Dry K and Wet K Soil Testing Methods
The re-emergence of an old soil testing concept has received considerable attention over the past year. It raises the question, which is a more accurate potassium predictor: drying the soil for processing or using the field moist
The moist process was developed at Iowa State University over 50 years ago. The general observation is that drying soil artificially, a process promoted by commercial laboratories to ensure homogenization of a soil sample, raises the measured potassium (K) levels and subsequently leads to lower fertilizer recommendations. The degree of disparity between a Wet K (analysis of an as-received soil sample) and a Dry K (standard dried-and-ground processing) is variable with factors including, (1) soil type, (2) heat of drying and (3) native K abundance.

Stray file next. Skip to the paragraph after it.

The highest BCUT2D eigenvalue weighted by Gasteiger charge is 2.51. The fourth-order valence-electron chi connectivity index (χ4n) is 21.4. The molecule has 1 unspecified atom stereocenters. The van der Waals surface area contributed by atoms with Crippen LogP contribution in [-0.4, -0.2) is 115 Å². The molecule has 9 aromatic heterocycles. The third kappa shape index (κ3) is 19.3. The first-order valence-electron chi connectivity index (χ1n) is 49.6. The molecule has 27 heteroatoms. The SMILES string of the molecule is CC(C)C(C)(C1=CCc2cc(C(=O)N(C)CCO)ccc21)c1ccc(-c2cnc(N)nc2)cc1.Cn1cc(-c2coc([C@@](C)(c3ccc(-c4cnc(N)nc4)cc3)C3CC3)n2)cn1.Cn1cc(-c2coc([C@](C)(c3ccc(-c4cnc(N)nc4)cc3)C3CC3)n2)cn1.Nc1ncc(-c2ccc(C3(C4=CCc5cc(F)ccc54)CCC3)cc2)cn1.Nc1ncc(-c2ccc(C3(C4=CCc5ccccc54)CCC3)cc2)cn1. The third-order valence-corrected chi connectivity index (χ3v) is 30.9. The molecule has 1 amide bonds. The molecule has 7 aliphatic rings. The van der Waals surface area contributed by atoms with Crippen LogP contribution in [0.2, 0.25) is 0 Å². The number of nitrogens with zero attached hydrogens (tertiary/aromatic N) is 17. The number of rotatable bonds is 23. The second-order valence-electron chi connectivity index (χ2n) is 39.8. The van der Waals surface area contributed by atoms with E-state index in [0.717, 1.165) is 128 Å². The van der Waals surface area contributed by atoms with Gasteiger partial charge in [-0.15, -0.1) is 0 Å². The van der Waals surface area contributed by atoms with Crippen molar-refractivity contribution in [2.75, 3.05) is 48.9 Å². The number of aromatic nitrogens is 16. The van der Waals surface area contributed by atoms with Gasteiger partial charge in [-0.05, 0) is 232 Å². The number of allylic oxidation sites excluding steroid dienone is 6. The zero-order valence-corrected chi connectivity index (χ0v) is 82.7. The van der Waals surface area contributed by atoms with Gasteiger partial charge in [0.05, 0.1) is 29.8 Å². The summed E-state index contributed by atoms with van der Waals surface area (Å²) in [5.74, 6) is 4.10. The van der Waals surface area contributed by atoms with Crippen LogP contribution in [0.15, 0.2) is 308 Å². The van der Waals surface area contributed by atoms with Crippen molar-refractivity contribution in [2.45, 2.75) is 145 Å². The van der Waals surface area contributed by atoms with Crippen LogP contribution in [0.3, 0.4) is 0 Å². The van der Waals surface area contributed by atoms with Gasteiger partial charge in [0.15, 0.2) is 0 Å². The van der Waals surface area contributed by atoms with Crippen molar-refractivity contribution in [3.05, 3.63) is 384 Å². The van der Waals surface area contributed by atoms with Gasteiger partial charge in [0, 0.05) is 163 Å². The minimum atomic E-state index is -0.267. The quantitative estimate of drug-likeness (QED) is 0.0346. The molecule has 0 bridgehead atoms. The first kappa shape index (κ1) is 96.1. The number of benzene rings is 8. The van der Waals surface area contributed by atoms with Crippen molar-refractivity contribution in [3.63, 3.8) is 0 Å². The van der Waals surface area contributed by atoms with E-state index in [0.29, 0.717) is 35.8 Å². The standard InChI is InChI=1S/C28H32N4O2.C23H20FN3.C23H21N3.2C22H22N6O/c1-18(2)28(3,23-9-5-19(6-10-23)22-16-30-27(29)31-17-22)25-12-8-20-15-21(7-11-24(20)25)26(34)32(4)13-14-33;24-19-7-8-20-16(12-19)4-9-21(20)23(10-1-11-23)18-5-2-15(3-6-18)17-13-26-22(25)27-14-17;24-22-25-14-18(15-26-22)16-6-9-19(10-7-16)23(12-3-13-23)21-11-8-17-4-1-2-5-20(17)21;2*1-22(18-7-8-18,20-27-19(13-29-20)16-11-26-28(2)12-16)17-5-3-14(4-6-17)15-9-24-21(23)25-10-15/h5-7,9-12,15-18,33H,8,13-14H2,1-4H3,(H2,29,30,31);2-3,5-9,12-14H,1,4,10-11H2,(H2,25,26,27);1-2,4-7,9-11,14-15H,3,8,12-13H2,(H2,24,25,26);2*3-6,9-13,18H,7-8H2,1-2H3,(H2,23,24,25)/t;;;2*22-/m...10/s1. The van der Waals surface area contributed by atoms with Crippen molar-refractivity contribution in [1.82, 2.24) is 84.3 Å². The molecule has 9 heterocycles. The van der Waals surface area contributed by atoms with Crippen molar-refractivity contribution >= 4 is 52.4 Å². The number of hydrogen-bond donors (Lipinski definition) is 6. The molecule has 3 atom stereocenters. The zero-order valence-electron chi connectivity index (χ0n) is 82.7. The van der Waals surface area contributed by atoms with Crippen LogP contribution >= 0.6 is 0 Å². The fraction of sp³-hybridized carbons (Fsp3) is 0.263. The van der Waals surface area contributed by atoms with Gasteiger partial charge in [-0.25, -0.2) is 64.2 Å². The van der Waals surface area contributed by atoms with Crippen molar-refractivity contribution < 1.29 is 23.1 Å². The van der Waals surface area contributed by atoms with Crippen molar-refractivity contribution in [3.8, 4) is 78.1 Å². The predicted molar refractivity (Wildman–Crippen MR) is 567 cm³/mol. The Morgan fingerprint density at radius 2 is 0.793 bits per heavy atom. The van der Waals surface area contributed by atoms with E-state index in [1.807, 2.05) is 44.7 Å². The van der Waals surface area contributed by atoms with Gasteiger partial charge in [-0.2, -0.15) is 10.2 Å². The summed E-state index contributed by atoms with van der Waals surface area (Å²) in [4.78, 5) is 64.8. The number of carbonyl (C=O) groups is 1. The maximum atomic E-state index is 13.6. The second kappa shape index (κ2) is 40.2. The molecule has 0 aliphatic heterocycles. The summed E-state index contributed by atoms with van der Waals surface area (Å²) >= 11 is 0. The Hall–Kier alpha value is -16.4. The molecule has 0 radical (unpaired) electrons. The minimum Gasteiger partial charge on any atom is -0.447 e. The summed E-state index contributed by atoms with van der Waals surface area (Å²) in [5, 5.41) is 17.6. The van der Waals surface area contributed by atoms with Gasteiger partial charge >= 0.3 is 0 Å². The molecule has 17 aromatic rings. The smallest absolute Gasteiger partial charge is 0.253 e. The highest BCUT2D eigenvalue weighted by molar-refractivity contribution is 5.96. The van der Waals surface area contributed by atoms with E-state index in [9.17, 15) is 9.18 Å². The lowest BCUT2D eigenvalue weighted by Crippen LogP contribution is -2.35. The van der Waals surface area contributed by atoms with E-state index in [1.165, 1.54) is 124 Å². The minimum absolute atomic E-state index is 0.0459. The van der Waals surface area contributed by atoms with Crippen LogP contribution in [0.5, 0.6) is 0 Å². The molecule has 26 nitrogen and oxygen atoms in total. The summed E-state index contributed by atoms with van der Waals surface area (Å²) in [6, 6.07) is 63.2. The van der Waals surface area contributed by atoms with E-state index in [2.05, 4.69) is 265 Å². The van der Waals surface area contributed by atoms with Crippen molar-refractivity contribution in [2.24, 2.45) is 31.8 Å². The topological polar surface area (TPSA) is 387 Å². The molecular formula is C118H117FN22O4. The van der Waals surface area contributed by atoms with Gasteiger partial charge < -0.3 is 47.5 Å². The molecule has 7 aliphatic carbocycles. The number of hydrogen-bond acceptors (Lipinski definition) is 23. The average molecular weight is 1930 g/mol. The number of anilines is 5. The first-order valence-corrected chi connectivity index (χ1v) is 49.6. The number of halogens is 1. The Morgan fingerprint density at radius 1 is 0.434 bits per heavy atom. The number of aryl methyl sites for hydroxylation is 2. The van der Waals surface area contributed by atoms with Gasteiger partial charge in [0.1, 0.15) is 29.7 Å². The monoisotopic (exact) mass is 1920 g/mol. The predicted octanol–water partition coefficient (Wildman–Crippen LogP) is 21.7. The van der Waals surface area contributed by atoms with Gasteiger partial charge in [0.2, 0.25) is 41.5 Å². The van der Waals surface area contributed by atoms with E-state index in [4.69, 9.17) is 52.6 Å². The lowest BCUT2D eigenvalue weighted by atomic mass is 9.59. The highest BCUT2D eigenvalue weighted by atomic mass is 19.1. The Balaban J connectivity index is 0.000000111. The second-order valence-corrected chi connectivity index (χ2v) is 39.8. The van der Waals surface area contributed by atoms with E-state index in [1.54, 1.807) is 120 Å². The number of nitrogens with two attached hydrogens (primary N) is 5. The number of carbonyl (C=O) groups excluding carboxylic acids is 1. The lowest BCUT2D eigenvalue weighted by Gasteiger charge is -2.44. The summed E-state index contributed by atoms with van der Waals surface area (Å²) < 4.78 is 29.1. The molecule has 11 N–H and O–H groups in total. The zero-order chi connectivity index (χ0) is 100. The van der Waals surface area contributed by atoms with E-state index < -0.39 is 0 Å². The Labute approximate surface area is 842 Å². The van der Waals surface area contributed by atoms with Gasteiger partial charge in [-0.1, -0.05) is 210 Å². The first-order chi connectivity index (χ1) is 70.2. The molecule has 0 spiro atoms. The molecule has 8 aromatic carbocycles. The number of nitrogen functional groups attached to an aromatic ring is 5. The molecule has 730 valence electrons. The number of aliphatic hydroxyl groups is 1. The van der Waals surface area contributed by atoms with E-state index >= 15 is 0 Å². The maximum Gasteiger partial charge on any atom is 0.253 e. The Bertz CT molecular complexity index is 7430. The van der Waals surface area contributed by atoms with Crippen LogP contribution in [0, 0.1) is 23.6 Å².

These variables lead to a poor correlation between Wet and Dry K results, such that, a general correction factor could not be successfully applied to reconcile the two values. Current emphasis focuses on soil K levels in Iowa where the average K levels have been declining for several years. The Wet K test is being promoted as a solution to this concern; however, data trials must be ran to understand more precisely the mechanism of difference.
It is AgSource's approach that both test methods provide valuable data for making fertilizer management decisions. Click on the list at the top of this page for additional information. Contact AgSource today with any further questions about potassium analysis.
Seasonal variables in potassium testing: http://fyi.uwex.edu/discoveryfarms/files/2011/06/Laboski-k-variability.pdf
Reasons for soil test potassium variation: http://www.agronext.iastate.edu/soilfertility/info/NCSFC%202011%20Mallarino%20p65.pdf